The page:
Diaspora has been specifically noted by NPR for its policy that allows the use of pseudonyms, in contrast to competitor Facebook, which does not.[33]

The Diaspora software allows user posts to be designated as either "public" or "limited". In the latter case, posts may only be read by people assigned to one of the groups, termed aspects, which the user has approved to view the post. Each new account is assigned several default aspects – friends, family, work and acquaintances – and the user can add as many custom aspects as they like.[35] It is possible to follow another user's public posts without the mutual friending required by other social networks.[36] Users can also send private messages, called conversations.[37] A user can filter their news stream by aspect.[35]

Posts in Diaspora can include hashtags and "mentions" (a username preceded by an @ symbol). Users can upload photos to posts, and can format text and links using Markdown. Posts can be propagated to connected accounts on WordPress, Twitter and Tumblr.[38][39] Diaspora supports embedding of media from YouTube, Vimeo and a number of other sites, and also supports OpenGraph previews.[37] A key part of the original Diaspora software design concept was that it should act as a "social aggregator", allowing posts to be easily imported from Facebook, the pre-2018 Tumblr, and Twitter. As Village Voice writer Nick Pinto explained, "the idea is that this lowers the barriers to joining the network, and as more of your friends join, you no longer need to bounce communications through Facebook. Instead, you can communicate directly, securely, and without running exchanges past the prying eyes of Zuckerberg and his business associates."[40] As of 2016, the API for this feature was still under discussion.[41]

Friendica instances are also a part of the Diaspora social network since Friendica natively supports the Diaspora protocol.[42]


While the project was still in the alpha stage, it started getting noticed. In December 2010, ReadWriteWeb named the project as one of its Top 10 Start-Ups of 2010, saying "Diaspora certainly represents the power of crowd funding, as well as an interest in making sure the social Web is not centralized in one company".[11] On 7 January 2011 Black Duck Software named the project one of its Open Source Rookies of 2010, for being "the privacy aware, personally controlled, do-it-all, open source social network".[43] In July 2011, Konrad Lawson, blogging for the Chronicle of Higher Education, suggested Diaspora as an alternative to Facebook and Google+.[44]

On September 14, 2011 Terry Hancock of Free Software Magazine endorsed the Diaspora network in an article entitled Why You Should Join Diaspora Now, Like Your Freedom Depends On It, calling it "good enough" for mainstream use. In explaining his reasoning for encouraging people to sign up he stated:[16]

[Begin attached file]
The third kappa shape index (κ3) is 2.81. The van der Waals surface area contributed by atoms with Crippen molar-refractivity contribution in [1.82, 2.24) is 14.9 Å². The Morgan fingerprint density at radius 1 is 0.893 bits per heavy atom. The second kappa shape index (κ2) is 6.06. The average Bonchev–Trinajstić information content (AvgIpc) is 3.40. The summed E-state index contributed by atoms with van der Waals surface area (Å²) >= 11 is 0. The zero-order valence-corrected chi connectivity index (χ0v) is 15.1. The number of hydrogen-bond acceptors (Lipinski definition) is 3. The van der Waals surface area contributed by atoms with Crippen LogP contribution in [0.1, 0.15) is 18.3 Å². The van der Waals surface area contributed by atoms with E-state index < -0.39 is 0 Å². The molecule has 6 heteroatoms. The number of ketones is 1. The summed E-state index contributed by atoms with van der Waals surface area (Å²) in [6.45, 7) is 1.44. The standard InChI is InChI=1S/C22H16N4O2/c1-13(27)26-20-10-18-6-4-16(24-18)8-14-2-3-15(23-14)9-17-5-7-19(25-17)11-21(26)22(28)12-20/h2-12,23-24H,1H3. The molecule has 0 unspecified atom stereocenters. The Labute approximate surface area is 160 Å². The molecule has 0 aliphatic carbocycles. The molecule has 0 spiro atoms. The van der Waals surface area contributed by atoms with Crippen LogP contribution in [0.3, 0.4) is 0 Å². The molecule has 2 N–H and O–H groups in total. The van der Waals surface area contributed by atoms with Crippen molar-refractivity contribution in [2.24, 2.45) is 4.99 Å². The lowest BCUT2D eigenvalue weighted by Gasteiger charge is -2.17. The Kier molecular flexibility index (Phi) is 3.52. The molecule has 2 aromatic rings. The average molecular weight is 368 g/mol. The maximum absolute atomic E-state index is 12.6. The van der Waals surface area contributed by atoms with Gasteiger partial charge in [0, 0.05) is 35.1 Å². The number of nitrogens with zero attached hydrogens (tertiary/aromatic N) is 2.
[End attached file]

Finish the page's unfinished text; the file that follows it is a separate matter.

With all of the concerns over who controls the "Social Web" (We've addressed some of these problems before in Free Software Magazine) – regarding the Google+ name policy and other privacy issues, Facebook's questionable ethics, and the overall danger of controlled networks. I think it is extremely important for a more decentralized, more democratic, more open, and more free solution to succeed in the interest of personal freedom on the internet. And it looks to me like Diaspora is an essential part of that solution, so I'm endorsing it now, even though it's not entirely "ready".[16]

On November 14, 2011 Suw Charman-Anderson wrote in firstpost.com, in connection to Zhitomirskiy's death, about why Diaspora's slower growth can be an advantage:[45]

One key difference, however, is in number of users. Google+ has 40 million, whereas Diaspora has just 180,000 users [in 2011], in part because the service is still in alpha testing. This might actually work to Diaspora's advantage in the long run as it will have more time to build a sense of community. Experience shows us that online communities that grow too fast fragment and can become fractious as different groups clash over what kind of behaviour they think should be allowed.[45]

Diaspora was nominated for "Best Social Network" in the 2011 Mashable.com Awards.[46]

Action against ISIS[edit]

The distributed design attracted members of the militant Islamist extremist group ISIS, in 2014, after their propaganda campaigns were censored by Twitter.[47][48][49][50] Diaspora developers issued a statement urging users to report offensive content and helping pod admins to identify users' accounts associated with ISIS. Since the network is federated, there is no central point of control for blocking content. On 20 August 2014, the Diaspora Foundation stated that "all of the larger pods have removed the [ISIS]-related accounts and posts."[51]

See also[edit]


  1. ^ "diaspora*". The Federation. Retrieved 26 November 2021. those statistics are opt-in, so they don't reflect the entirety of the Diaspora* network.
  2. ^ https://github.com/diaspora/diaspora/releases/tag/v0.9.0.0. {{cite web}}: Missing or empty |title= (help)
  3. ^ a b c d e Grippi, Danni; Salzberg, Maxwell; Zhitomirskiy, Ilya (September 2011). Diaspora* means a brighter future for all of us. Archived from the original on 8 October 2011.
  4. ^ "diaspora/diaspora". GitHub. 2017-01-28. Retrieved 2017-01-28.
  5. ^ a b "diaspora* celebrates one year as a community project". 27 August 2013. Retrieved 20 March 2014.
  6. ^ Dictionary.com (2011). "Diaspora". Retrieved 1 October 2011.
  7. ^ a b c d e Dwyer, Jim (May 2011). "Four Nerds and a Cry to Arms Against Facebook". The New York Times. Retrieved 30 September 2011.
  8. ^ "Internet Society – Eben Moglen – Freedom in The Cloud". 2010-02-05. Retrieved 2010-07-03.
  9. ^ "Want An iPod Nano Watch? So Does Everyone. Idea Poised To Be New Kickstarter King". TechCrunch. 25 November 2010. Retrieved 2010-11-26.